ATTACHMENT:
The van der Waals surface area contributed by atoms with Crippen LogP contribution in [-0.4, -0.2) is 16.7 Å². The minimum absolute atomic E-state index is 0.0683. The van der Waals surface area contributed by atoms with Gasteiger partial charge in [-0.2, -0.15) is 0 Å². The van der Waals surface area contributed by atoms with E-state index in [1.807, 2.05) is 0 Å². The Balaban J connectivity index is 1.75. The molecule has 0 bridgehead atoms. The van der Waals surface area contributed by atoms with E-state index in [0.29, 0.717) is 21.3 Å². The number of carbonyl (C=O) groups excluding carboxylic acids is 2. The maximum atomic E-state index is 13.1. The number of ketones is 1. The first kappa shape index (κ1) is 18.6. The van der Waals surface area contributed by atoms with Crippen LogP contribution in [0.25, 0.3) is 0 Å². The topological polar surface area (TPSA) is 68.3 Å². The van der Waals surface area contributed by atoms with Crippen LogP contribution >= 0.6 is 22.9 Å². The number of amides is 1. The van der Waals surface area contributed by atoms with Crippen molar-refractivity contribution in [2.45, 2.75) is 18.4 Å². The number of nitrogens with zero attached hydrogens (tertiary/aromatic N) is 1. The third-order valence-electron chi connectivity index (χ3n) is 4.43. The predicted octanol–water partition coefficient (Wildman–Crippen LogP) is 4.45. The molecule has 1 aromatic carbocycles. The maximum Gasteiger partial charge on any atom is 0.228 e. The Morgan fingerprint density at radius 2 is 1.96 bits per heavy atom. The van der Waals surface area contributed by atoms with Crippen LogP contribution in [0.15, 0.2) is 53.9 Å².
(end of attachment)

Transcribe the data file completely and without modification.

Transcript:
The van der Waals surface area contributed by atoms with Crippen LogP contribution in [-0.4, -0.2) is 16.7 Å². The minimum absolute atomic E-state index is 0.0683. The van der Waals surface area contributed by atoms with Gasteiger partial charge in [-0.2, -0.15) is 0 Å². The van der Waals surface area contributed by atoms with E-state index in [1.807, 2.05) is 0 Å². The Balaban J connectivity index is 1.75. The molecule has 0 bridgehead atoms. The van der Waals surface area contributed by atoms with E-state index in [0.29, 0.717) is 21.3 Å². The number of carbonyl (C=O) groups excluding carboxylic acids is 2. The maximum atomic E-state index is 13.1. The number of ketones is 1. The first kappa shape index (κ1) is 18.6. The van der Waals surface area contributed by atoms with Crippen LogP contribution in [0.25, 0.3) is 0 Å². The topological polar surface area (TPSA) is 68.3 Å². The van der Waals surface area contributed by atoms with Crippen LogP contribution >= 0.6 is 22.9 Å². The number of amides is 1. The van der Waals surface area contributed by atoms with Crippen molar-refractivity contribution in [2.45, 2.75) is 18.4 Å². The number of nitrogens with zero attached hydrogens (tertiary/aromatic N) is 1. The third-order valence-electron chi connectivity index (χ3n) is 4.43. The predicted octanol–water partition coefficient (Wildman–Crippen LogP) is 4.45. The molecule has 1 aromatic carbocycles. The maximum Gasteiger partial charge on any atom is 0.228 e. The Morgan fingerprint density at radius 2 is 1.96 bits per heavy atom. The van der Waals surface area contributed by atoms with Crippen LogP contribution in [0.15, 0.2) is 53.9 Å².